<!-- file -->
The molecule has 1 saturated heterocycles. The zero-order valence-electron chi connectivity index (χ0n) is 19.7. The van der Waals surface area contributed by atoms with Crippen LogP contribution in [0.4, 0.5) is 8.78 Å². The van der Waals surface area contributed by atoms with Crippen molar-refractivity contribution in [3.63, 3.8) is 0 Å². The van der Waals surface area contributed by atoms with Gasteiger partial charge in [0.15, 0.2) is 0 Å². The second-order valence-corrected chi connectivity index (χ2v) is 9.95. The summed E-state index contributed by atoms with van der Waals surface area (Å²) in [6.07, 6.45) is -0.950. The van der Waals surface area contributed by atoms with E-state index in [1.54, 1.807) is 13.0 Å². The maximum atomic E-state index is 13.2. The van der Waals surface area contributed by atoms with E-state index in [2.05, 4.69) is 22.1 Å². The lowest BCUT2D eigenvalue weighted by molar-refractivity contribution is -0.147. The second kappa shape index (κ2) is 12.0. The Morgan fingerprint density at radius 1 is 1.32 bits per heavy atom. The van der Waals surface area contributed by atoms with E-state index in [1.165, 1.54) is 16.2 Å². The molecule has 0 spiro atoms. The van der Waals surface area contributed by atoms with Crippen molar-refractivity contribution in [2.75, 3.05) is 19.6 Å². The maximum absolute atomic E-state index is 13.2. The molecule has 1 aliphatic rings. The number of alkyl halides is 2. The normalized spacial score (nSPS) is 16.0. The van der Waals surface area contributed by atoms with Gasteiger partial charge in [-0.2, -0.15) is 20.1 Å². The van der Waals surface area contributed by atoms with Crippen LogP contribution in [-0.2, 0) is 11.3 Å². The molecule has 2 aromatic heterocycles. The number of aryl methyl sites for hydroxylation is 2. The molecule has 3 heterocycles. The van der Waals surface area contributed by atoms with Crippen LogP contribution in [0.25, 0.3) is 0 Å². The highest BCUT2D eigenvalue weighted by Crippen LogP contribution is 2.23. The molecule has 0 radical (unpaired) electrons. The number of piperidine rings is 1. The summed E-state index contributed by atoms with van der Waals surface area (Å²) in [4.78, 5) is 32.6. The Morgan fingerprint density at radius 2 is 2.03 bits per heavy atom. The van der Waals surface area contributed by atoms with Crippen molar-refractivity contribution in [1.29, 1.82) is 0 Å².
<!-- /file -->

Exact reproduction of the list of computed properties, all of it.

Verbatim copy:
The molecule has 1 saturated heterocycles. The zero-order valence-electron chi connectivity index (χ0n) is 19.7. The van der Waals surface area contributed by atoms with Crippen LogP contribution in [0.4, 0.5) is 8.78 Å². The van der Waals surface area contributed by atoms with Crippen molar-refractivity contribution in [3.63, 3.8) is 0 Å². The van der Waals surface area contributed by atoms with Gasteiger partial charge in [0.15, 0.2) is 0 Å². The second-order valence-corrected chi connectivity index (χ2v) is 9.95. The summed E-state index contributed by atoms with van der Waals surface area (Å²) in [6.07, 6.45) is -0.950. The van der Waals surface area contributed by atoms with E-state index in [1.54, 1.807) is 13.0 Å². The maximum atomic E-state index is 13.2. The van der Waals surface area contributed by atoms with E-state index in [2.05, 4.69) is 22.1 Å². The lowest BCUT2D eigenvalue weighted by molar-refractivity contribution is -0.147. The second kappa shape index (κ2) is 12.0. The Morgan fingerprint density at radius 1 is 1.32 bits per heavy atom. The van der Waals surface area contributed by atoms with E-state index in [1.165, 1.54) is 16.2 Å². The molecule has 0 spiro atoms. The van der Waals surface area contributed by atoms with Crippen molar-refractivity contribution in [2.75, 3.05) is 19.6 Å². The maximum absolute atomic E-state index is 13.2. The molecule has 1 aliphatic rings. The number of alkyl halides is 2. The normalized spacial score (nSPS) is 16.0. The van der Waals surface area contributed by atoms with Gasteiger partial charge in [-0.2, -0.15) is 20.1 Å². The van der Waals surface area contributed by atoms with Crippen LogP contribution in [-0.2, 0) is 11.3 Å². The molecule has 2 aromatic heterocycles. The number of aryl methyl sites for hydroxylation is 2. The molecule has 3 heterocycles. The van der Waals surface area contributed by atoms with Crippen LogP contribution in [0.25, 0.3) is 0 Å². The highest BCUT2D eigenvalue weighted by Crippen LogP contribution is 2.23. The molecule has 0 radical (unpaired) electrons. The number of piperidine rings is 1. The summed E-state index contributed by atoms with van der Waals surface area (Å²) in [4.78, 5) is 32.6. The Morgan fingerprint density at radius 2 is 2.03 bits per heavy atom. The van der Waals surface area contributed by atoms with Crippen molar-refractivity contribution in [1.29, 1.82) is 0 Å².